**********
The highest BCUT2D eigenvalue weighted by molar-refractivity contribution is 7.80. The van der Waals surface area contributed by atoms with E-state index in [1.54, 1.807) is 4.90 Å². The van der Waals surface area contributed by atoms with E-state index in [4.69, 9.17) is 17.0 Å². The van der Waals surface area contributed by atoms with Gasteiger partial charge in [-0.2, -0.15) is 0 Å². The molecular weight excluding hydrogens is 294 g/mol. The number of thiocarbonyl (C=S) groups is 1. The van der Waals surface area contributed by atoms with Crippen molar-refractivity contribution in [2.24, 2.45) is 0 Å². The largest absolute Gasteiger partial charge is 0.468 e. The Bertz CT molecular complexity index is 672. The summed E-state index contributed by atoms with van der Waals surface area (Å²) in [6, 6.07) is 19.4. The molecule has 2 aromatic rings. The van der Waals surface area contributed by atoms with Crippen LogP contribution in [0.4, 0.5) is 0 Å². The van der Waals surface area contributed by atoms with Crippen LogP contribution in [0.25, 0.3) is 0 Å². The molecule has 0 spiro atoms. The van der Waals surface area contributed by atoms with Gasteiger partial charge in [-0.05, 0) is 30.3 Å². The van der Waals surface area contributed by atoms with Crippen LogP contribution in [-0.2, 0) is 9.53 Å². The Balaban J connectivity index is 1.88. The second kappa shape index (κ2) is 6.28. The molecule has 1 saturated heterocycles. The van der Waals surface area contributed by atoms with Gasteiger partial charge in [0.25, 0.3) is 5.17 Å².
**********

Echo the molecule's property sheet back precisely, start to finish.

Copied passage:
The highest BCUT2D eigenvalue weighted by molar-refractivity contribution is 7.80. The van der Waals surface area contributed by atoms with E-state index in [1.54, 1.807) is 4.90 Å². The van der Waals surface area contributed by atoms with E-state index in [4.69, 9.17) is 17.0 Å². The van der Waals surface area contributed by atoms with Gasteiger partial charge in [-0.2, -0.15) is 0 Å². The molecular weight excluding hydrogens is 294 g/mol. The number of thiocarbonyl (C=S) groups is 1. The van der Waals surface area contributed by atoms with Crippen molar-refractivity contribution in [2.24, 2.45) is 0 Å². The largest absolute Gasteiger partial charge is 0.468 e. The Bertz CT molecular complexity index is 672. The summed E-state index contributed by atoms with van der Waals surface area (Å²) in [6, 6.07) is 19.4. The molecule has 2 aromatic rings. The van der Waals surface area contributed by atoms with Crippen LogP contribution in [0.4, 0.5) is 0 Å². The van der Waals surface area contributed by atoms with Crippen LogP contribution in [0.25, 0.3) is 0 Å². The molecule has 0 spiro atoms. The van der Waals surface area contributed by atoms with Gasteiger partial charge in [-0.05, 0) is 30.3 Å². The van der Waals surface area contributed by atoms with Crippen LogP contribution in [-0.2, 0) is 9.53 Å². The Balaban J connectivity index is 1.88. The second kappa shape index (κ2) is 6.28. The molecule has 1 saturated heterocycles. The van der Waals surface area contributed by atoms with Gasteiger partial charge in [0.25, 0.3) is 5.17 Å².